“Japanese furniture in Western style has hitherto succeeded to the culture of Western Europe. But such an approach has no real historical significance. Surely it is necessary for us to project chairs that have come about as products of Japanese ideas and of the Japanese aesthetic out into the global arena.”
This was the concept that marked the launch of the “nextmaruni” project, which got under way in 2004. Up until then, Maruni had been engaged in every aspect of the production process from planning and design through to manufacture. However, in the case of this new project, an entirely new method was adopted, with twelve designers from all over the world, including several who took part in a competition sponsored by Maruni, being asked to come up with their own designs so that Maruni could concentrate exclusively on the manufacturing process. The designers had to tackle the design topic of “chairs conceived as a message directed towards the Japanese aesthetic.” Designers including Alberto Meda from Italy, Jasper Morrison from the UK, and Naoto Fukasawa from Japan came up with materials, forms and ideas that explored the possibilities inherent in the Japanese aesthetic. The collaboration between these designers and Maruni, with its capacity to recreate faithfully and intricately the ideas proposed by these designers, resulted in the creation of beautiful new forms that attracted attention from all over the world. This project was all about a fusion between culture and industry that involved giving serious to consideration to the physical form of chairs as art works and as commodities in terms of the nature of the aesthetic and of the method of production that would distinguish these items as intrinsically Japanese products as well as in terms of thinking about the essence of everyday living. This became the new starting point for Maruni’s production activities.
Maruni Collection: Setting New Standards for the Global Market
The “Hiroshima” series was released in 2008 with the aims of looking into what exactly Maruni Wood Industry should be creating and of trying to throw light on the starting point for the company’s activities. This new venture was entered into in partnership with the internationally renowned Japanese product designer Naoto Fukasawa. Our aim was to create furniture that combines robustness with designs that will remain fresh and vital in a hundred years’ time.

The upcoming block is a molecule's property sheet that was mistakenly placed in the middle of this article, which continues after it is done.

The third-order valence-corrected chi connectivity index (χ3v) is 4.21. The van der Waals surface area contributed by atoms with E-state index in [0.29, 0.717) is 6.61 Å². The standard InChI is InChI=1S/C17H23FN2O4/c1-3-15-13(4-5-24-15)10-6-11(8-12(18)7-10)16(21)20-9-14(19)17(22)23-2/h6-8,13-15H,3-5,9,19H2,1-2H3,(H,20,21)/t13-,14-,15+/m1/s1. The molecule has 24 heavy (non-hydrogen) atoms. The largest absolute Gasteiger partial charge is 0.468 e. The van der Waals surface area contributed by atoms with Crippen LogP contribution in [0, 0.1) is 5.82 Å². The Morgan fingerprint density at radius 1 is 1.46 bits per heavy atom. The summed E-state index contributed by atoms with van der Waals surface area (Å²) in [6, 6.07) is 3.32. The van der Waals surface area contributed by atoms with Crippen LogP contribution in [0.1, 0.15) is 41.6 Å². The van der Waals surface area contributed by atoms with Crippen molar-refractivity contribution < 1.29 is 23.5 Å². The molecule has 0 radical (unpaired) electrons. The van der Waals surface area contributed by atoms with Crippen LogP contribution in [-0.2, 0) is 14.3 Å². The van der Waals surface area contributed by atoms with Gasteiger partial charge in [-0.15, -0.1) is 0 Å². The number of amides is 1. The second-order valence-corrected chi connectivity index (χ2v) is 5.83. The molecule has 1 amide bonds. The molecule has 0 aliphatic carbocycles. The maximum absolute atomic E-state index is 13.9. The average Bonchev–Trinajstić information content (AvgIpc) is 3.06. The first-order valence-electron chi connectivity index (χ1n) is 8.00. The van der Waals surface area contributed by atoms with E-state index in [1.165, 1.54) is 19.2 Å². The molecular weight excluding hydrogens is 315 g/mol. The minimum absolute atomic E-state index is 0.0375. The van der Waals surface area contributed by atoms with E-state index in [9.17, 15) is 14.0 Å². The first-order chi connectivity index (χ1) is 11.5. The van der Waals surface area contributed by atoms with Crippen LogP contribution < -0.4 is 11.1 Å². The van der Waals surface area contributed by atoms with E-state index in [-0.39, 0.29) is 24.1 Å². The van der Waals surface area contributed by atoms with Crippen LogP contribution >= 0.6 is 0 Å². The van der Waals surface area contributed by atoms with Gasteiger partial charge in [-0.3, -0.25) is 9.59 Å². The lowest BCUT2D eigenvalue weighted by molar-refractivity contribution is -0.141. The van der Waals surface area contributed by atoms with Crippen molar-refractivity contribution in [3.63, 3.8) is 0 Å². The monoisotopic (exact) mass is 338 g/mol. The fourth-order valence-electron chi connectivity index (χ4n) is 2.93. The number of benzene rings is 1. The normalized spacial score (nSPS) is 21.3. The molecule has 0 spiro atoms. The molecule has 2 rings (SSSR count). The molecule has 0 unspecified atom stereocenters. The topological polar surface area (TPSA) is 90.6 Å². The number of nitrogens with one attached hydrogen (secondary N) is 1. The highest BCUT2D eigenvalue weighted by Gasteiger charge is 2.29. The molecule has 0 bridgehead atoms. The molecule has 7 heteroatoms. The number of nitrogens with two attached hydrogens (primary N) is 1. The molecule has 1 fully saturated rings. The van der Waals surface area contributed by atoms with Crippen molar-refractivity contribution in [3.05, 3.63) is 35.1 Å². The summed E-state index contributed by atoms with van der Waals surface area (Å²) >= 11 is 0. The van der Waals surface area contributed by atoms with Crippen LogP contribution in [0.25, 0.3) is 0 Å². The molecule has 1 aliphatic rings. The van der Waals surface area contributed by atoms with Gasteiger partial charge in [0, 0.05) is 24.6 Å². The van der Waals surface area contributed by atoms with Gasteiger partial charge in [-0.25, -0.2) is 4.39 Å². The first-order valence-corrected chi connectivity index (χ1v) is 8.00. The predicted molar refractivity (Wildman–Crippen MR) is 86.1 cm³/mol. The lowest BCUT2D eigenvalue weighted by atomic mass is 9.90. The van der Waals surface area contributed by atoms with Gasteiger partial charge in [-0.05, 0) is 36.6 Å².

The items released every year on the international market by Maruni Wood Industry are known as the “Maruni Collection”. Naoto Fukasawa has been playing the key role in creating these designs, and it was his efforts that have resulted in the birth of the “Hiroshima” series. Fukasawa has made the following comment about this: “Chairs that have hitherto come to be regarded as standard internationally have been imbued with that distinctive sense of warmth of the hand-made that characterizes crafts products rather than emphasizing design qualities. What this collection is aiming at is the realization of a highly detailed and clean image, while at the same retaining this sense of human warmth.”
In order to create new standards of the highest quality, there is a need for technology rooted in a thorough knowledge of wood and furniture production in connection with form, seating comfort, the combination of robust structure and lightness for ease of handling, and delicate finishing that makes the most of the superior qualities of wood.
“It isn’t a question of ensuring that every whim of the designer is able to achieve realization. A perfectly finished product comes into being only when it incorporates knowledge and ideas rooted in the experience of engineers.”
This is the approach that we all share and which we apply to the joint creation of our products. The “Hiroshima” series in particular reflects the Japanese aesthetic as applied to wood and the skills that make it possible for this aesthetic to be brought to life in everyday contexts. Products in this series therefore have a natural wood finish with almost no paint or varnish.
The “Hiroshima” series presented at the Milan Salone in 2009 attracted a great deal of attention and is now supplied to 20 countries around the world, including the United Kingdom, Germany, France, Canada, the United States, and so on. These are products that fuse an international design sense with Japan’s unique aesthetic as applied to wood and intricate manufacturing skills. They may thus be thought of as items of furniture projected by Japan into the world and created in the manner unique to Maruni Wood Industry and, as such, they represent a crystallization of beauty born out of craft skills.
Since 2010, Maruni Wood Industry has worked with Naoto Fukasawa as art director to take our first steps toward establishing the Maruni Collection throughout the world as a brand of distinctively Japanese furniture. Beginning in 2011, we are joined by designer Jasper Morrison as we strive to elevate the Maruni Collection to even higher recognition.
Maruni Wood Industry will continue to create beautiful Japanese furniture that strikes a chord amongst people all over the world.